It's What I Do, Lynsey Addario. Photojournalist Addario opens her memoirs with a gripping description of her capture, along with three other journalists, by Qaddafi-loyal soldiers in Libya during the 2011 civil war. This opening story (and her eventual return to flesh out details later in the book) is among its most compelling; another stand-out includes her journey to Afghanistan in 2000 to take portraits of women living under the Taliban, photographs that would draw much greater interest post 9/11 and launch Addario's career. While an award-winning war photographer (including a shared Pulitzer for international reporting), Addario is not always a strong writer; she has a tendency, in telling her life story, to flit over important events and relationships, touching only lightly and summarily on the relational sacrifices she has made to succeed in a field primarily dominated by men. Nevertheless, the courage and compassion that drives Addario to photograph vulnerable and dangerous situations shines through every page, and it makes for a compelling read.
Fire Shut Up in My Bones, Charles M. Blow. Born and raised in an impoverished, mostly African American town in rural Louisiana, current New York Times columnist Blow tells a coming-of-age tale marked by isolation and displacement. Blow's lonely childhood was shaped by a fierce attachment to his mother and preference for quiet and thoughtful play amid a crowd of rowdy brothers, as well as silent encounters with sexual abuse by a relative at a young age. The latter experience leads to years of rage and self-hatred, even as Blow stumbles into success and even popularity in school, eventually finding success at a nearby state university. It is particularly jarring to remember earlier accounts of the quiet, sensitive boy as we read later descriptions of Blow participating in brutal hazing practices as a member of an on-campus fraternity. This is a frank and moving take on issues of race, sexuality, and poverty, and I found it an important and relevant book in light of the current racial conversations happening in our country.
The Year of Magical Thinking, Joan Didion. This is Didion's stunning and deeply personal account of the year following her husband's sudden death in 2003, marred further by her daughter's frequent and life-threatening visits to the hospital. It's also a meaningful and honest recollection of a forty-year marriage, as Didion's meditations and musings on grief naturally lead her to remember a long and intimate life with John and their daughter, Quintana. The repetition of certain thoughts lend a kind of poetry to the writing ("Life changes in the instant. The ordinary instant"), although Didion chooses mostly spare, unadorned statements to tell her story of mourning. I was especially haunted by her descriptions of a sort of grief-induced insanity--keeping John's shoes, for instance, because when he came back, he would need them--hence the "magical thinking" of the title, which comes as a byproduct of loss.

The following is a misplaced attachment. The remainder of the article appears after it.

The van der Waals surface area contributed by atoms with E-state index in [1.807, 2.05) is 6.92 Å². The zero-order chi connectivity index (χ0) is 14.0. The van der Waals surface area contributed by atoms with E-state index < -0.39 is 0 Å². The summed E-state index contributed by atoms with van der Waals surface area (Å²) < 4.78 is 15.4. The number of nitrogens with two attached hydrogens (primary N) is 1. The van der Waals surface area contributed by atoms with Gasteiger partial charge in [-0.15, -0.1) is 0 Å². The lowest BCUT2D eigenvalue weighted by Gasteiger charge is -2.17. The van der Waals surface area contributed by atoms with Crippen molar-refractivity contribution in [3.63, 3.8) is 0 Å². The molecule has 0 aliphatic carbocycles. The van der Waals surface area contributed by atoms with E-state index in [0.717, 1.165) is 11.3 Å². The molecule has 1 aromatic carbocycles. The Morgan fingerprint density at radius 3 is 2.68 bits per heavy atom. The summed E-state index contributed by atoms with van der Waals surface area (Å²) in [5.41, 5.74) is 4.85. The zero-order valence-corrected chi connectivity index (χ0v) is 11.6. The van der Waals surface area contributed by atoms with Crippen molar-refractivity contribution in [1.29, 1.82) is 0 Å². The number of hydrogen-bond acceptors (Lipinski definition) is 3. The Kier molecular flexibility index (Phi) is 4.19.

Fast, Fun Reads
We Are All Completely Beside Ourselves, Karen Joy Jowler. To tell you anything about this book, even at blurb-length, is to give away its biggest secret, so if you can trust a recommendation without any details, stop here and buy/check out the book.
For the more cynical mind: Rosemary, our narrator, is twenty-two, is attending college in California in an attempt to get away from her family and her past, both fractured by the disappearance of her twin sister, Fern. The twist: Fern was a chimpanzee, and Rosemary's father a developmental psychology professor who volunteered his family to be intimate participants in his research. As Barbara Kingsolver's review in the Times puts it, "In a story with many beginnings, this is the molten core: a family’s implosion with grief"; indeed, the ripple effects of Fern's sudden departure extend far and wide to every member of the family, even two decades later, and the book is a fascinating exploration of the lives deeply affected by Fern and her disappearance from their lives. Carrying us through this story of loss is the funny, dry, skeptical Rosemary, who still feels as though she isn't fully human while attempting to make friends in college (an odd and difficult experience, even for those of us raised in 100% human environments). Fresh, funny, and continually surprising.
Seraphina, Rachel Hartman. Set in the magical kingdom of Goredd, where a treaty between dragons and humans holds despite protests by pockets of radicals, our heroine is Seraphina: court musician, secret-keeper, and accidental sleuth. When a member of the royal family is found decapitated, many suspect a rogue dragon of murder, and Seraphina becomes involved in the investigation alongside the charming Prince Lucien. Beyond the complex and intriguing plotline, there are several fascinating and wholly unique aspects that set this book aside from typical fantasy fare: the misunderstandings and political tension caused by the inability of dragons to understand human emotions; the fully developed culture of Goredd, with its religion of saints and holidays; Seraphina's mind garden, which must be tended each night to keep her fainting spells at bay. Simply put, this is an innovative and clever twist on the fantasy genre, and well worth the read.